You can’t imagine the joy I felt when our package from Pinetree Seeds arrived in the mail yesterday. After nine years of being unable to play in the dirt, unable to nourish little plant lives, unable to share with my family the goodness of home grown vegetables and herbs, the little packets were like a breath of spring air to me. I shook each one gently, then carefully felt the outline of the little seeds within, imagining different ways they could fit into the spaces available in the yard. I also remembered my first real garden, in Liberty, New York, and my last one, in Ma’bar, Yemen.
Sometimes it’s hard to believe that we actually owned our big, three story house in Liberty. It had been foreclosed on, and was what was known as a “handyman’s special,” so we were able to buy it for an incredibly inexpensive price. It was a huge blessing for me, as my Wisconsin roots were tired of the shallow soil of East Orange, New Jersey. The little back yard, with it’s pear and apple tree and black, wrought iron fence along one side, were an added sparkle in the jewel. I planned and planted a vegetable garden as well as a yard full of herbs and edible flowers for the children- everything from borage to black seed, calendula to flax. I broke the earth, planted the seeds, tended the garden, and brought in the harvest, often alone, but sometimes with the help of my little ones. I remember cool summer mornings out in the garden, weeding, making up songs in my head to teach the children to sing to their Auntie Patty over the phone.
“Chick..chuck…that’s the sound of Ummi- working in the ga-ar-den!” to the tune of “Chain Gang.”
I loved seeing the children out there, walking amongst the plants, stopping once in awhile to eat a nasturtium or tickle their noses with a bit of chamomile.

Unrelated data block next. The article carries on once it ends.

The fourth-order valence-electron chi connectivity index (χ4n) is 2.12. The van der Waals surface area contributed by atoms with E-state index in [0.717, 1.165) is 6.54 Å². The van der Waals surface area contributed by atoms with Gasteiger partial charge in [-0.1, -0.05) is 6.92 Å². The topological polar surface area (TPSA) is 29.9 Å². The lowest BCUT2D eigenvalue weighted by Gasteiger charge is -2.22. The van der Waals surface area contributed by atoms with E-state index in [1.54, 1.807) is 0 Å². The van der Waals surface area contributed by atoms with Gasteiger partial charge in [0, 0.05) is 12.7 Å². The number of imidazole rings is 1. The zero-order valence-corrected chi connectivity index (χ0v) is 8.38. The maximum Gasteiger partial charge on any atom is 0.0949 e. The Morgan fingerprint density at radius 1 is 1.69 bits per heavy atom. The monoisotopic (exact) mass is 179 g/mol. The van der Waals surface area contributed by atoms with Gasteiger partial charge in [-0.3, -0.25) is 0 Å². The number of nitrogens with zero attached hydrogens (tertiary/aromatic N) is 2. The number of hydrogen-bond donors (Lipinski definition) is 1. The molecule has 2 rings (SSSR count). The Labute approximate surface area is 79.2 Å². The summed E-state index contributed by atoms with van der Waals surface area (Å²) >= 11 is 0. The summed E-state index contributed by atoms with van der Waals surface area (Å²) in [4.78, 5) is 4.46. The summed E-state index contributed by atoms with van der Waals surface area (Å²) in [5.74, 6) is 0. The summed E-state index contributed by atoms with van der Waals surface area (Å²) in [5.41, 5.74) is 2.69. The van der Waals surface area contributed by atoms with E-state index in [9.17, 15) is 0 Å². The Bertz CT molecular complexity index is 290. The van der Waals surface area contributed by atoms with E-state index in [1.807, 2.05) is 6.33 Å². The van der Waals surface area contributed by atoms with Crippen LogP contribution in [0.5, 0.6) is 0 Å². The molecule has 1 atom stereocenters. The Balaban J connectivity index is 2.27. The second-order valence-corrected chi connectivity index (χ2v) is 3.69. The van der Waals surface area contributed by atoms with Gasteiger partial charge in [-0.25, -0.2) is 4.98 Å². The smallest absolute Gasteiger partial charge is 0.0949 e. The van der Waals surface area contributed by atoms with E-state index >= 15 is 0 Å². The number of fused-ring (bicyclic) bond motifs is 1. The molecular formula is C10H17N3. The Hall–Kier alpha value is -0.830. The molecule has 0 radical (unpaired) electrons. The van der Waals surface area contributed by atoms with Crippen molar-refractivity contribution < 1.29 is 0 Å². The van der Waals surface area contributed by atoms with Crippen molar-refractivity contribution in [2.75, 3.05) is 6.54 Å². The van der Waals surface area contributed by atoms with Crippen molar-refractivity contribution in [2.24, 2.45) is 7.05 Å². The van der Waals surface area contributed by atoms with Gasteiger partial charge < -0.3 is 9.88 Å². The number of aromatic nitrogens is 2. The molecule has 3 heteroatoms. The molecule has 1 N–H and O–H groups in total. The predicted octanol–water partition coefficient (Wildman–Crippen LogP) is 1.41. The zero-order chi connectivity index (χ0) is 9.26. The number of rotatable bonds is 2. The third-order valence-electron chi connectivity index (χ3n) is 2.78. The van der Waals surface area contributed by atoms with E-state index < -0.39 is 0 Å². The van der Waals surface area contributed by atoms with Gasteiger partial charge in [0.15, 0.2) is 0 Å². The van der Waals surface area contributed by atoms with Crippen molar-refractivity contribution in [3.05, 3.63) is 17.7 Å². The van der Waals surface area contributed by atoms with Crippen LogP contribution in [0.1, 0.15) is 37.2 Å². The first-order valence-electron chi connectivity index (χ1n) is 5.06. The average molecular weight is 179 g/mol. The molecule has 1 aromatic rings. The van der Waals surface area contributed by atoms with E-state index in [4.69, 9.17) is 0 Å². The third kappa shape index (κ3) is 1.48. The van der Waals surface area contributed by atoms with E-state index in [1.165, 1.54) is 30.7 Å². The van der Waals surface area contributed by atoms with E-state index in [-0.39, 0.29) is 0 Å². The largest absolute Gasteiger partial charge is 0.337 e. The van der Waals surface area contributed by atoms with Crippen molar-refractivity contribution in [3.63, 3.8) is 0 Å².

The garden was one of the hardest things to leave when we moved to Yemen. My husband kept this in mind, and when we rented a little house in Ma’bar with access to half of the roof, he bought containers, I ordered some seeds from the States, and Mujaahid set out to find us some dirt. The last part was easy, as his sweet, easygoing manner convinced a local man to give us some wonderful soil from his nearby fields. We started a compost bin, planted our seeds, and waited.
As it turned out, we were never able to harvest from our little container garden. The neighbor children messed with the plants when we were gone to school, and, eventually, we had to leave the remaining plants behind when we were forced to return to Sana’a. Still, the joy of having them is still in my heart, and adds to my memories of that little village and makes it even more special to me.
We’ve been back in America for almost two months now. I still feel disoriented, like I just don’t quite belong here. So many things- the morning air, the night sky, the call of birds- are achingly familiar and speak “home” to me. So many other things- the traffic, the tight, unattractive fashions, the noise of the heater at night- are foreign, part of a world that I feel separate from. In this tug of war that is going on, I have struggled to keep what is me alive and well, through studying, listening to lectures, taking up knitting again, writing, and other small things that remind me of who I am what is important. One of these things is the process of growing plants again. Digging in the dirt, breathing in its unique scent, planting and nurturing the seeds, tending the plants, and ultimately thanking Allaah for the gift of them to feed my family as we harvest and utilize them.
Gardening is just one of the threads that runs through my life, from when I was a child in my grandmother’s garden, to my little gardens in Liberty and Ma’bar, to here, as I struggle to make our little house, however temporary, a home- not just for my children, but for my wandering heart as well.
Post a comment
You must be logged in to post a comment.
Pingback: A Link in the Chain | Yemeni Journey